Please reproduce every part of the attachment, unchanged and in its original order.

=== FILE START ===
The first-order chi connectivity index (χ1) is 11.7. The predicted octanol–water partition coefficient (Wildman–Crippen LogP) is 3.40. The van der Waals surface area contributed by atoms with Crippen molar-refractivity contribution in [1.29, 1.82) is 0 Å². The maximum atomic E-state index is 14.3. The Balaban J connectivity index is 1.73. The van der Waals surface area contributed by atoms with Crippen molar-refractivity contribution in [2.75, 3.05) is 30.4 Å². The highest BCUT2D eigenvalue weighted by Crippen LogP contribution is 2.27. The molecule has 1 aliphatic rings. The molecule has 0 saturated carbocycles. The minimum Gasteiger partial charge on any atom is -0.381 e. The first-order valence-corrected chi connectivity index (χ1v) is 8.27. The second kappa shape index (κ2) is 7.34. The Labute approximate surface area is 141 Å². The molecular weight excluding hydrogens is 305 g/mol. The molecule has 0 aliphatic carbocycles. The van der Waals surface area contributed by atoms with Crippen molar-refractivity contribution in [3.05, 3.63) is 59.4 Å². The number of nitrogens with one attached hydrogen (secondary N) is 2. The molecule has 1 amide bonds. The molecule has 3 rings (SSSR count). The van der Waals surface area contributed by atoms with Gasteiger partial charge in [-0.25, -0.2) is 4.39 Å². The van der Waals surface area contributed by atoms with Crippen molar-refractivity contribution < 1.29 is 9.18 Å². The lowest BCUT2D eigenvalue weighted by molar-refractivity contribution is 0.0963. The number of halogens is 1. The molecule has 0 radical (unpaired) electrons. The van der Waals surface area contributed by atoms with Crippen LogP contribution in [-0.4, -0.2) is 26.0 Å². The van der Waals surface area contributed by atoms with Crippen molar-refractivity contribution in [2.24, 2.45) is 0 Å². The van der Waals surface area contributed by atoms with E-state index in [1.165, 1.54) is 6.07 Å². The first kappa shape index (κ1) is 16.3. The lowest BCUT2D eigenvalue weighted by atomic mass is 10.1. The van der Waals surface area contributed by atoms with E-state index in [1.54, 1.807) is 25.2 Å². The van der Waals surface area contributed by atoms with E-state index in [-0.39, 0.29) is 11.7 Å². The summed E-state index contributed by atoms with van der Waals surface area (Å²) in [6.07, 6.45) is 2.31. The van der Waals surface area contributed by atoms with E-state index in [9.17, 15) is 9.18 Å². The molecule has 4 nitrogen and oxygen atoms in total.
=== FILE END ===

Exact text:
The first-order chi connectivity index (χ1) is 11.7. The predicted octanol–water partition coefficient (Wildman–Crippen LogP) is 3.40. The van der Waals surface area contributed by atoms with Crippen molar-refractivity contribution in [1.29, 1.82) is 0 Å². The maximum atomic E-state index is 14.3. The Balaban J connectivity index is 1.73. The van der Waals surface area contributed by atoms with Crippen molar-refractivity contribution in [2.75, 3.05) is 30.4 Å². The highest BCUT2D eigenvalue weighted by Crippen LogP contribution is 2.27. The molecule has 1 aliphatic rings. The molecule has 0 saturated carbocycles. The minimum Gasteiger partial charge on any atom is -0.381 e. The first-order valence-corrected chi connectivity index (χ1v) is 8.27. The second kappa shape index (κ2) is 7.34. The Labute approximate surface area is 141 Å². The molecular weight excluding hydrogens is 305 g/mol. The molecule has 0 aliphatic carbocycles. The van der Waals surface area contributed by atoms with Crippen molar-refractivity contribution in [3.05, 3.63) is 59.4 Å². The number of nitrogens with one attached hydrogen (secondary N) is 2. The molecule has 1 amide bonds. The molecule has 3 rings (SSSR count). The van der Waals surface area contributed by atoms with Gasteiger partial charge in [-0.25, -0.2) is 4.39 Å². The van der Waals surface area contributed by atoms with Crippen molar-refractivity contribution < 1.29 is 9.18 Å². The lowest BCUT2D eigenvalue weighted by molar-refractivity contribution is 0.0963. The number of halogens is 1. The molecule has 0 radical (unpaired) electrons. The van der Waals surface area contributed by atoms with Crippen LogP contribution in [-0.4, -0.2) is 26.0 Å². The van der Waals surface area contributed by atoms with Crippen molar-refractivity contribution in [2.24, 2.45) is 0 Å². The van der Waals surface area contributed by atoms with E-state index in [1.165, 1.54) is 6.07 Å². The first kappa shape index (κ1) is 16.3. The lowest BCUT2D eigenvalue weighted by atomic mass is 10.1. The van der Waals surface area contributed by atoms with E-state index in [1.54, 1.807) is 25.2 Å². The van der Waals surface area contributed by atoms with E-state index in [-0.39, 0.29) is 11.7 Å². The summed E-state index contributed by atoms with van der Waals surface area (Å²) in [6.07, 6.45) is 2.31. The van der Waals surface area contributed by atoms with E-state index in [9.17, 15) is 9.18 Å². The molecule has 4 nitrogen and oxygen atoms in total.